Frank's Corner: The Spinnaker

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    I have been asked to write a bit on spinnakers. First, realize I am not an expert on spinnakers, but I have used them and been a crew member in a racing situations. That said, let's move on.

    As I know it, there two types of spinnakers - a tri-radial cruising and a tri-radial racing spinnaker. A spinnaker is a light, triangular sail, used primarily in racing when running before the wind. It is rigged on a boom extending over the side of a boat opposite the main boom. It is an exceptionally large sail that exceeds the main and jib combined size. Because running with the wind is a slow point of sail, these sails were developed to aid in running. They lift the bow of the boat and make up for the diminishing wind.

    The cruising spinnakers are sometimes called gennakers, asymmetrical, flashers, etc., and are powerful and colorful sails. They are easier to use than the standard symmetrical sail as the asymmetrical shape allows them to be flown without the use of a pole (boom). They are flown like a very large genoa and can reach within 50 degrees of the wind. A spinnaker halyard is used to hoist them with the tack attached to the boat’s bow. This sail is sheeted similar to a genoa except the lazy sheet is led forward around the forestay. When tacking, this sail is jibed around the front of the forestay, then sheeted to the leeward side. A sock may be used to launch and retrieve this sail. A cruising spinnaker package may be purchased that may include the sail, dousing sock, halyard, halyard block, snapshackle sheet blocks, spinnaker sheets, etc.

    The tri-radial racing spinnaker is also a large powerful and colorful sail. They use a spinnaker pole (boom) that is attached to the mast and near the tack of the sail. (Actually it is hooked to the windward sheet, called the guy). The pole has a topping lift attached to it to keep it horizontal and aids in tacking. Some boats use a downhaul also attached to the center of the pole. Adjustments to the pole are made to keep the tack and clew at the same height. The guy controls the fore and aft pole position, so it is as close to perpendicular to the wind as possible. The sheet is played so the luff has a minimum shoulder curl. The sheet may be eased until there is a curl, then trimmed. This sail is hoisted from a bag. It is carefully folded with the clews and head sticking out of the bag. The sheets should be run outside all rigging.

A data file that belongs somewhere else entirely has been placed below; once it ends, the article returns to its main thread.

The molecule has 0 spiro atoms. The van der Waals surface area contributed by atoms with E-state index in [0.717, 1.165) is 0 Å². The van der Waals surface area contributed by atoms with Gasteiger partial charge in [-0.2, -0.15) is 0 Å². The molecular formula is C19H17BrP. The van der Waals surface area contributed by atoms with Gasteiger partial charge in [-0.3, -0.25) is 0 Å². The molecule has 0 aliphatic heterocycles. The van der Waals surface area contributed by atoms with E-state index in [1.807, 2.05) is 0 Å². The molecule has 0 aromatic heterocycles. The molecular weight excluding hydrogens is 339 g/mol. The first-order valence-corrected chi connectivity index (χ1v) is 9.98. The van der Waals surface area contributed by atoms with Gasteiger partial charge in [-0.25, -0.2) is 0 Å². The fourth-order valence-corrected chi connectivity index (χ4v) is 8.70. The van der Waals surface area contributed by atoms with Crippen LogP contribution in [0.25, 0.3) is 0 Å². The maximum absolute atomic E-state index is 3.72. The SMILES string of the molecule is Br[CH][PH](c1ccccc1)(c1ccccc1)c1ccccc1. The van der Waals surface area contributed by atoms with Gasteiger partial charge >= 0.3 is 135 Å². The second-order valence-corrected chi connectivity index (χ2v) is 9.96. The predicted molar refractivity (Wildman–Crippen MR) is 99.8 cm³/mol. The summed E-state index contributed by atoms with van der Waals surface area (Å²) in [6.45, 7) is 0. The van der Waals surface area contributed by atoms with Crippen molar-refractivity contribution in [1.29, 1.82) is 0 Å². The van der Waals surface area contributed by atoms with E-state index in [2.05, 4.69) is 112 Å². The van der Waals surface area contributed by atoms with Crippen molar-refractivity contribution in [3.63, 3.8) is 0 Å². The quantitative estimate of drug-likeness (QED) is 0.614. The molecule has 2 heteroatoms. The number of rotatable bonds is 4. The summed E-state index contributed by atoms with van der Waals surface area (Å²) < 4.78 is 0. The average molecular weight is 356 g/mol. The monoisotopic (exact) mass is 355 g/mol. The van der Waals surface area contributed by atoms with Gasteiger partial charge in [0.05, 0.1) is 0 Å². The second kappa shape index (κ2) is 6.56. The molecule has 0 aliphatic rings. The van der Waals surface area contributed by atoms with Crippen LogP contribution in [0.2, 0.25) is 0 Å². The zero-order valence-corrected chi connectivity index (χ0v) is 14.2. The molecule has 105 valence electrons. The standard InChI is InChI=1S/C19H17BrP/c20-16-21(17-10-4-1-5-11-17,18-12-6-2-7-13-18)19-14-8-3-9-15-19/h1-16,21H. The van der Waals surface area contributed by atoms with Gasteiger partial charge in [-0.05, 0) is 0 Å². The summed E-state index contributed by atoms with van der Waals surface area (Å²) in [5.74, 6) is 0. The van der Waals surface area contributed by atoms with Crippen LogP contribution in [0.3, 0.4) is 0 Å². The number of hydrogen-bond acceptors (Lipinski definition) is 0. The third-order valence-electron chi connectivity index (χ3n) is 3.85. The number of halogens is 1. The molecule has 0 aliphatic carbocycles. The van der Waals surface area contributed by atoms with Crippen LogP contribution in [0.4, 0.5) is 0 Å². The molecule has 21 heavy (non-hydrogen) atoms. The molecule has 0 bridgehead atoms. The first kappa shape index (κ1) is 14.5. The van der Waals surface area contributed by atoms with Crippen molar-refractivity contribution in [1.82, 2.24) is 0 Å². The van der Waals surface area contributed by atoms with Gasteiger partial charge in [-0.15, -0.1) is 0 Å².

Now for thoughts on using a spinnaker. Number one - have adequate crew. Number two - practice in light winds. Number three practice, practice and practice.

    Picture a bucket near the bow with the two clews and head of the sail sticking out. The halyard is attached to the head and the sheets are attached to the clews. The pole with the topping lift attached is attached to the mast and to the guy (this is the windward sheet). The helm person should have the boat on a broad reach. The sail is launched from the bucket with the pole set horizontal. When the sail is up, the guy is used to position the pole perpendicular to the wind as the sheet is eased. If the jib is up, it is lowered and the spinnaker leeward sheet is use to adjust the sail.

    Remember, the spinnaker pole is set opposite the main boom and all sheets are outside the standing rigging. The spinnaker will be forward of the bow and forestay. Depending on the boats set up, the sheets are usually led to blocks attached near the stern on the port and starboard sides, then led to the jib/genoa winches.

    This sail is jibed by removing the pole from the mast ring and attaching it to the other sheet. Then jibe the main sail and remove the now leeward sheet from the pole and attach that end of the pole to the mast ring.

    When dousing this spinnaker, put up the jib and steer to a broad reach. As this process is started all the running spinnaker running rigging should be free to run (halyard, sheet and guy). The sheet is hauled on the leeward side until the clew can be grabbed. Then free the guy so it can run through the end of the pole. With the sail blanketed behind the main, gather in the sail on the leeward side of the boat and ease the halyard as the sail is pulled down. Make sure the sail is free of all standing rigging. The final move is to bring in the pole by unhooking it from the mast and releasing the topping lift (also the downhaul if used).

    The sail should be refolded and placed back into its bag for its next use.

    Remember to practice in light winds before using either of these sails in a race or strong wind situation. Keep in mind that things can happen so be prepared to take the necessary actions to having a safe and enjoyable sail.

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    If you would like to add your thoughts on this or on any sailing topics, please Email Alison at and I will post your sailing experiences on this website.

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